<bt-device> and Renderless Web Components

04 May 2020

I keep buying dumb Bluetooth devices and hooking them up to websites, but there's just enough boilerplate to make integrating them a hassle. So, I made a little Custom Element to help automate some of the boilerplate.

You'd use <bt-device> like any other HTML element:

<!-- Connects to a Thermos Smart Lid water bottle -->

And then grab the element and connect up to receive notifications:

const device = document.querySelector('bt-device');
await device.connect();
device.addEventListener('data', evt => {

And that's basically it! Building this makes it easy to add more advanced, cross-cutting features like automatic reconnect, exponential backoff, and the like.

Renderless Web Components

This is a Web Component, but doesn't use Shadow DOM, Stencil, or any library. In fact, it doesn't render anything to the DOM at all. Rather, it's just distributed as a Custom Element to make for easy integration with just a script tag and some HTML; just like the good old days.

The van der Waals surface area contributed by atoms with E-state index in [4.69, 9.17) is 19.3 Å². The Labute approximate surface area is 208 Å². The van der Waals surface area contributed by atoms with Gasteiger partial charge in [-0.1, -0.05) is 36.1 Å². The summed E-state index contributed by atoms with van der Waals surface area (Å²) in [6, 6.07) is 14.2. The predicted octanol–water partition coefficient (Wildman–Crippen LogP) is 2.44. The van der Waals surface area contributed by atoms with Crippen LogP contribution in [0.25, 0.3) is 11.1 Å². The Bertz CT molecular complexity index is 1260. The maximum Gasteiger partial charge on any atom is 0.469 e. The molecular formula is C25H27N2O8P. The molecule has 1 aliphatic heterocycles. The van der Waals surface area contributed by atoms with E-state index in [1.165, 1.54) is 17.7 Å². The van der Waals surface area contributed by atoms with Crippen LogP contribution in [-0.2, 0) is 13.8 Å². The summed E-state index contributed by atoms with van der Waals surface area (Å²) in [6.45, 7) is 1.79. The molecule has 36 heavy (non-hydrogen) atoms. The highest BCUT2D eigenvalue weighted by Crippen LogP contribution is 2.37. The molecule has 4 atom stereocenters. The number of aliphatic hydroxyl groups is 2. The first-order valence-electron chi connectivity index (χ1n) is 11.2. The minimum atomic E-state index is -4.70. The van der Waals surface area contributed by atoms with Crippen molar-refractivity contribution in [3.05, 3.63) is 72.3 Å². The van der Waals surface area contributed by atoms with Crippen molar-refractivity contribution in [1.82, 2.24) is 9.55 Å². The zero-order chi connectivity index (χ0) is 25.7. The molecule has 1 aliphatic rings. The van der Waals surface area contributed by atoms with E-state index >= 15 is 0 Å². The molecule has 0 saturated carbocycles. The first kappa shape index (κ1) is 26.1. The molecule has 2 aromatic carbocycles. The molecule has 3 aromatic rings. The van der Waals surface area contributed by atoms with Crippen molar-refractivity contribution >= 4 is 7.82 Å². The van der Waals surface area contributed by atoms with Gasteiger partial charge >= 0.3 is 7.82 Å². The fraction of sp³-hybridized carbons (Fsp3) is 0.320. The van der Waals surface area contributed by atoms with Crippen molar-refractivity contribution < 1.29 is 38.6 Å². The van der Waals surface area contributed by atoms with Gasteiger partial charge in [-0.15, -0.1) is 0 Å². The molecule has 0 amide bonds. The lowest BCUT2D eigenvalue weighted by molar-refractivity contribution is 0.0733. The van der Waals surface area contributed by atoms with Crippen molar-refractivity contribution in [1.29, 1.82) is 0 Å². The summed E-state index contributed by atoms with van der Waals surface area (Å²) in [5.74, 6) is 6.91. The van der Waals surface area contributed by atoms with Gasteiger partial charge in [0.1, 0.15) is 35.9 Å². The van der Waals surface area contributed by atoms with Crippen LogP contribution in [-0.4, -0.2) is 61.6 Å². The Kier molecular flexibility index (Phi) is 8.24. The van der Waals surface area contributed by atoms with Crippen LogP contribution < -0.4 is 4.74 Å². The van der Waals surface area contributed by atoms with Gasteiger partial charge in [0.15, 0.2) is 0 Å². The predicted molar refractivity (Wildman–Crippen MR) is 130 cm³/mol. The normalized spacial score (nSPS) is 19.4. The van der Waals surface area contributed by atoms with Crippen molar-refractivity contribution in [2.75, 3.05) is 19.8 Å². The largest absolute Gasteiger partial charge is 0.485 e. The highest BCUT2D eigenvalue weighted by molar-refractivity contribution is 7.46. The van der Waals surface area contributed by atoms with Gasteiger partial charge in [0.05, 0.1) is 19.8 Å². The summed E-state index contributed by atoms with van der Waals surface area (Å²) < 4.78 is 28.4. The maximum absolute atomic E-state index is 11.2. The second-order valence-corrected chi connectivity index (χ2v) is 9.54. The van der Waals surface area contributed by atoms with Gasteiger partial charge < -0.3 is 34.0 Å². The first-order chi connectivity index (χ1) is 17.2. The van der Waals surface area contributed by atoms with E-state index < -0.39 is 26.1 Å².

I'm not sure if this pattern has a formal name, but I've been calling them "renderless web components". I've seen a handful of these in the wild, such as Polymer's iron-ajax for making Ajax calls, or app-pouchdb-query to handle database queries.

I'm no React expert, but there are a few interesting renderless components out there, such as powerplug. Components that delegate to a render prop (such as Downshift) seem to be operate with a similar philosophy.

For web-facing libraries I quite like the idea of building them with HTML, rather than JavaScript, as the starting point. For no other reason, It's pretty neat getting Bluetooth functionality in a browser without leaving the "HTML" tab in JSBin! And it fits in nicely with declarative, component-based architecture; I've integrated this component into Angular and LitElement apps super easily.

I'm not sure all web utilities can be built this way, but it's something to consider when building your next library!